Following the recent renegotiation of the Department of Veterans Affairs’ contract with Oracle Cerner to modernize its electronic health record system after a slew of issues forced the VA to pause its rollout, Kurt DelBene, the department’s chief information officer, sounded a note of optimism that the program is now headed in a positive direction.
“I guess I’d say I’m cautiously optimistic,” DelBene told FedScoop on an episode of the Daily Scoop Podcast this week.
DelBene reasoned that the schedule the VA took in its initial attempt at rolling out the $16 billion EHR modernization program was “pretty aggressive” but that the department “learned a ton from the five sites that we’ve deployed to” in terms of the functional usability of the system as well as its resilience and reliability.
The VA in April suspended the rollout of the EHR as part of a major reset, saying it wouldn’t be brought back online until it is “highly functioning.” Then in May, the department announced it had reached a new agreement with Oracle Cerner — the contractor that is developing and delivering the EHR platform — that it said “dramatically increases” the government’s ability to hold the contractor accountable for reliability, responsiveness and interoperability.
“I feel good about the fact that we have taken a pause, that we have very concrete requirements, a number of them are actually put into the update to the contract. So we now have lots and lots of SLA, or service level agreement, dimensions that are actually spelled out with penalties,” DelBene said.
DelBene, a former senior executive with Microsoft, continued: “Coming from the commercial world, I looked at it from the vantage point, if we were the recipient of this contract, how would I feel about … the difficulty of meeting these expectations and how much I’m being held accountable? And I feel very good. We took all dimensions of the performance of the system.”
So why the caution? DelBene understands the reality that this is an extremely complex system the VA and its partner Oracle Cerner are attempting to deliver to clinicians.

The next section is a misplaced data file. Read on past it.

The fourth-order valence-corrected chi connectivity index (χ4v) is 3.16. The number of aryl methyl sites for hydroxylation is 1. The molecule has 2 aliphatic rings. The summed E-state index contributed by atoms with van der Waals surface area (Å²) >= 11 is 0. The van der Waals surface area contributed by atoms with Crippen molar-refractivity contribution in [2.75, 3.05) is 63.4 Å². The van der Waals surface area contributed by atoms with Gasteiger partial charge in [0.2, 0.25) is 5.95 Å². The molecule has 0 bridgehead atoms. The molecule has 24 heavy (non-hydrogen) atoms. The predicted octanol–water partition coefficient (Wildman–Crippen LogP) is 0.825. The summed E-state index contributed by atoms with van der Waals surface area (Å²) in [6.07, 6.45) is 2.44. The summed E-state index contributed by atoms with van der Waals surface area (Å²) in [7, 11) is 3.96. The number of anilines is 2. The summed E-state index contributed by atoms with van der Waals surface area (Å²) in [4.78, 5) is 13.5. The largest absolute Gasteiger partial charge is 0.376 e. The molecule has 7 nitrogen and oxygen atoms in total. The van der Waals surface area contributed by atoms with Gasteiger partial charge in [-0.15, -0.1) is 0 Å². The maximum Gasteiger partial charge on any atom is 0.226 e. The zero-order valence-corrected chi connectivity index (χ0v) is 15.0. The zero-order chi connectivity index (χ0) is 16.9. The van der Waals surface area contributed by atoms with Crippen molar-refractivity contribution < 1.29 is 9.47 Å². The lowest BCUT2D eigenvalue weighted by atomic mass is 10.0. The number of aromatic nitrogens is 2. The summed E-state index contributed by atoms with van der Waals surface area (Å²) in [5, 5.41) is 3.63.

“It’s really complex to change your health record system. I think we’ve done the right thing in getting to the pause, getting to criteria to launch again, and I am optimistic,” he said.
The Pentagon’s success in rolling out its modernized EHR, which is based around the same Oracle Cerner platform, gives DelBene hope as well — though it didn’t face quite the same scale and complexity as VA’s system.
“I think that’s a signal that that we can make it work. But there’s been a certain uniqueness and variability of the way healthcare is delivered in the VA. And we’ve had to do more customizations to actually just facilitate how physicians and caregivers work in the VA,” he said.
With those challenges in mind, things are getting better and VA is getting “further along” on the journey to be at a point where it will decide to resume the rollout of the EHR, DelBene said. However, “We’re not going to start our resume from the pause until we feel good about where we’re going next,” he added.
During the wide-ranging conversation with FedScoop, DelBene also discussed how he’s approaching digital transformation within the VA, the changes he’s ushered in in getting IT and cyber professionals better pay, and how he’s thinking about artificial intelligence.